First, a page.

Monday, June 24, 2013

Attic Piping

 

Recently, I was called out to evaluate a Eureka central vacuum system in Naperville, IL.  The owner indicated that the system “just didn’t work right” and she wanted me to check it out and see what was wrong.  Inspection of the piping system revealed a very poor installation.  Look at the way the piping for the second floor inlets was routed through the attic:

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Where to start…first, the fact that the pipe is running about a foot off the surface of the joists makes it difficult to maneuver around, difficult to insulate, and prone to sagging (as evident in the gray piece).  The tee connection to the right of the photo is a “drop-out” (we can assume the installer was also) – it allows debris traveling to the power unit to collect in the branch line below the inlet.  Fortunately, since many of the connections in this system had never been glued, this was easy to correct:

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Fixing this involved cutting the risers to slightly below the surface of the joists, then gluing 90 degree elbows in place.  Note the horizontal 90 elbow leading into a 45 degree wye: This arrangement ensures no debris remains in the tubing system, reducing the potential for clogs.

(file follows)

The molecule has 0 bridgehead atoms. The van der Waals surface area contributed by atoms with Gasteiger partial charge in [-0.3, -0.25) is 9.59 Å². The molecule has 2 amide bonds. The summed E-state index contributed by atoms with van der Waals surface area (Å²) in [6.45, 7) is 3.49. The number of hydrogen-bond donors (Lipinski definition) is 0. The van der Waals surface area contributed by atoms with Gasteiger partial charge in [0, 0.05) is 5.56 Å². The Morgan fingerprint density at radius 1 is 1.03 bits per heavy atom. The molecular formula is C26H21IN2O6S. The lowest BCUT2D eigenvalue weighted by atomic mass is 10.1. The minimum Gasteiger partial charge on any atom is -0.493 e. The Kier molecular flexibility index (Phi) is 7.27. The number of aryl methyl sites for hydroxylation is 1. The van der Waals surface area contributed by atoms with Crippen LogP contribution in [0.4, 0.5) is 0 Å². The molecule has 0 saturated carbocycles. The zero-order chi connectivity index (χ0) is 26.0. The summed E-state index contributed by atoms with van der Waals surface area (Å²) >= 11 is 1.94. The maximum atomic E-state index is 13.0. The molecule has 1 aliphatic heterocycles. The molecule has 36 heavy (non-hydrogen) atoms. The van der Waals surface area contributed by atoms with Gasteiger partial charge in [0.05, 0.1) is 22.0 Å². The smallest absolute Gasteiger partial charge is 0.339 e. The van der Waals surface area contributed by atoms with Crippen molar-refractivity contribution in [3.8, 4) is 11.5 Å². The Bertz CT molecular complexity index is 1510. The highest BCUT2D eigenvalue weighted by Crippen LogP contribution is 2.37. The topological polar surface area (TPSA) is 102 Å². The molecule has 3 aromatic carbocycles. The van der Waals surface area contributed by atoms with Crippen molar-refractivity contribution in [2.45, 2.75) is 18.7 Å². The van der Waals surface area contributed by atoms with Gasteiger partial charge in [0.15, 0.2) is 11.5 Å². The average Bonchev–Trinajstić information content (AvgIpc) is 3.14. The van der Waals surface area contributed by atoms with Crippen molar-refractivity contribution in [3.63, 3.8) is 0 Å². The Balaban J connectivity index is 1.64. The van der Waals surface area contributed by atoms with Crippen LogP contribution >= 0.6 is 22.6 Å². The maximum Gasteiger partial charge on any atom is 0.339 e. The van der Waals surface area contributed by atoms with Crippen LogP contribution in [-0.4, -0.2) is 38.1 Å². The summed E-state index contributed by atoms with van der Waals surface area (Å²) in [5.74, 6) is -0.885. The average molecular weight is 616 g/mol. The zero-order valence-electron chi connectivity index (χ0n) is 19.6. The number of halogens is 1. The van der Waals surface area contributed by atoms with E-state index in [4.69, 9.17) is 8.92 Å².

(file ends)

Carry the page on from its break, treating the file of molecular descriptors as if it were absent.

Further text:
Not shown is the final step of adding loose fill insulation to cover the pipe, which prevents condensation buildup in the wintertime.  Much easier now that the pipe lays flat on the attic floor. 

Here’s a shot of one of the basement lines from the same system:

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Not one, but TWO drop-out points for debris to collect.  Dirt would pour out of the inlet on the left whenever it was opened.  I didn’t take an “after” shot once the tubing was re-done properly (nor did I document the many tight 90-degree turns that were taken out and replaced by the proper sweep 90s), but needless to say, this system is working much better now.